*** In the true spirit of community, Lindsy is offering fellow Lark & Bloom readers 15% off all purchases from Johari for the next five days. Just visit their website, and enter in “larkandbloom” as the promotional coupon code at checkout. (this is not a sponsored post and I do not receive any portion of the sales.)***

LWLindsy Wallace is a Jesus follower, wife, mama, orphan advocate and justice seeker living in Kentucky. Visit her business, Johari Creations. Or check her out social media. Instagram: @joharicreations Facebook: @joharicreations. She also blogs at Light Breaks Forth.









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When Enough is Enough: The Lie of Outward Appearances


I‘ve been saying it for a few weeks, but this summer is all about Lark & Bloom readers. You movers & shakers. Your wild ideas, beautiful stories and hopes of  Something Bigger. Today I want you to meet Holly. The truth she tells is challenging and her vulnerability is beautiful. Enjoy!


I don’t keep a full length mirror in my house.

I refuse to look at my reflection in store windows as I pass by.

I keep my eyes closed when I shower.

Maybe if I can’t SEE my body, the imperfections will disappear. Or at least let me forget about them for a while.

At night, I pluck, cleanse, shave, and moisturize in an attempt to bring my body up to societies “code”, but each morning I awaken and see what I have to work with and I’m not pleased. Actually, I’m devastated. This past Sunday, as I stood before my mirror that is big enough only for me to see my face, tears streamed down my cheeks in disgust.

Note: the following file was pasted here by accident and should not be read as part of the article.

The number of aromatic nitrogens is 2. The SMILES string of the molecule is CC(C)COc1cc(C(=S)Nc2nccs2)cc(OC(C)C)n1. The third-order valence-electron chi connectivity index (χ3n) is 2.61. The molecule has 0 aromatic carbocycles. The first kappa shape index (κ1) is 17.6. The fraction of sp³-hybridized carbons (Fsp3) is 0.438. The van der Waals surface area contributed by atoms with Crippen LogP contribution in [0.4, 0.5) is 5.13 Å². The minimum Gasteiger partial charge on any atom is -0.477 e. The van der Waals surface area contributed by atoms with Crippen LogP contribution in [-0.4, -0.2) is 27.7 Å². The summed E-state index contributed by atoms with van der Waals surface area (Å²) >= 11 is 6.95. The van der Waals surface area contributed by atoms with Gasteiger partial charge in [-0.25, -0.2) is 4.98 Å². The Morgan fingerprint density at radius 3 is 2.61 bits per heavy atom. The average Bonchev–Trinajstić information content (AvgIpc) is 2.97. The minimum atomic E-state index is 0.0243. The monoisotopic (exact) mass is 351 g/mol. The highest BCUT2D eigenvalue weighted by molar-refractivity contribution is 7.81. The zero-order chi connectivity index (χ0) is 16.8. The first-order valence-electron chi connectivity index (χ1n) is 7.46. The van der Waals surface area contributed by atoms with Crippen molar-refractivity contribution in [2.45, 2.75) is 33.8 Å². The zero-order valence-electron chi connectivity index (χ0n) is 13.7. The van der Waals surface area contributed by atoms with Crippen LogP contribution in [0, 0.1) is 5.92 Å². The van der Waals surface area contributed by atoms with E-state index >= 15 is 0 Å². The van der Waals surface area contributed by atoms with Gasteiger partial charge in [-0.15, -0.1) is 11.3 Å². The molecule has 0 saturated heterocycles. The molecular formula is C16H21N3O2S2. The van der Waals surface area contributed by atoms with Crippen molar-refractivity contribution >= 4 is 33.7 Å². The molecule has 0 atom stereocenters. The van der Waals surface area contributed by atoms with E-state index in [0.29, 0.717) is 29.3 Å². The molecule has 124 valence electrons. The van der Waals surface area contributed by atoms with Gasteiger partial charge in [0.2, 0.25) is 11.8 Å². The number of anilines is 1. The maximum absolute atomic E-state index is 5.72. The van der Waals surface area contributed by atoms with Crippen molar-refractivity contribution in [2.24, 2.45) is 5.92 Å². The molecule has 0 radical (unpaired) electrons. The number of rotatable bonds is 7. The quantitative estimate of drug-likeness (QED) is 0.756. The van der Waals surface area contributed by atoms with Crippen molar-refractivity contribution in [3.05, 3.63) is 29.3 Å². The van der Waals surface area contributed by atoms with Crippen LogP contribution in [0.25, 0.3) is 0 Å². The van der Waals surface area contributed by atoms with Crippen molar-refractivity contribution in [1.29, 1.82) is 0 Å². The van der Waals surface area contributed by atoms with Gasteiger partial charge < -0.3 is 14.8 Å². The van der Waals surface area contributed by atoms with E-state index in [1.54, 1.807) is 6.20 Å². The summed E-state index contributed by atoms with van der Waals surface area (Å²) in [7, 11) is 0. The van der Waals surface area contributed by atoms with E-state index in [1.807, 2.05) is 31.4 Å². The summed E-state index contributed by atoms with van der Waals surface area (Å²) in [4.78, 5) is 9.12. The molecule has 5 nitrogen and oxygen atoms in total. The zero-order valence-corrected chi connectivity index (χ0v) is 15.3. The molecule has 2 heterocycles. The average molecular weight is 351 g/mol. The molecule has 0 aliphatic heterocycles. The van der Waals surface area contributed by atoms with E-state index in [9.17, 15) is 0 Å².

No one is ever going to want me, I think. So far, that seems to be the case.

Most days though, I give a heavy sigh and do my best to conceal and highlight hoping that my make-up will somehow magically and miraculously transform my face. I examine my laugh lines around my mouth gauging whether more have appeared overnight and notice the “angry face”  lines on my forehead seem to be deepening. My nose is covered with blackheads that I’ve tried to evict using every Pinterest at-home remedy available. Nothing has worked.

I critique each and every inch of my body — from my chubby little toes to the tips of my split ends. Everything is flawed.

I’ve been having a harder time with my appearance than usual. That might have something to do with the fact that a friend from high school would like to meet up. We haven’t seen one another outside of Facebook pictures (which I have carefully hand selected, cropped, filtered and angled), since 2003. If you’re doing the math, that’s 11 years — 11 years of weight gain, weight loss and gain again. It’s 11 years of wear and tear on this body of mine.

I guess I should also mention this friend of mine is of the male gender, which only intensifies my insecurities. In those 11 years, he’s only gotten more…hot. There’s just no way else to describe it. He works out religiously and his trimmed and chiseled body has been nicely accentuated by his hard work. To make matters worse, he’s grown a sexy man beard which is basically my kryptonite.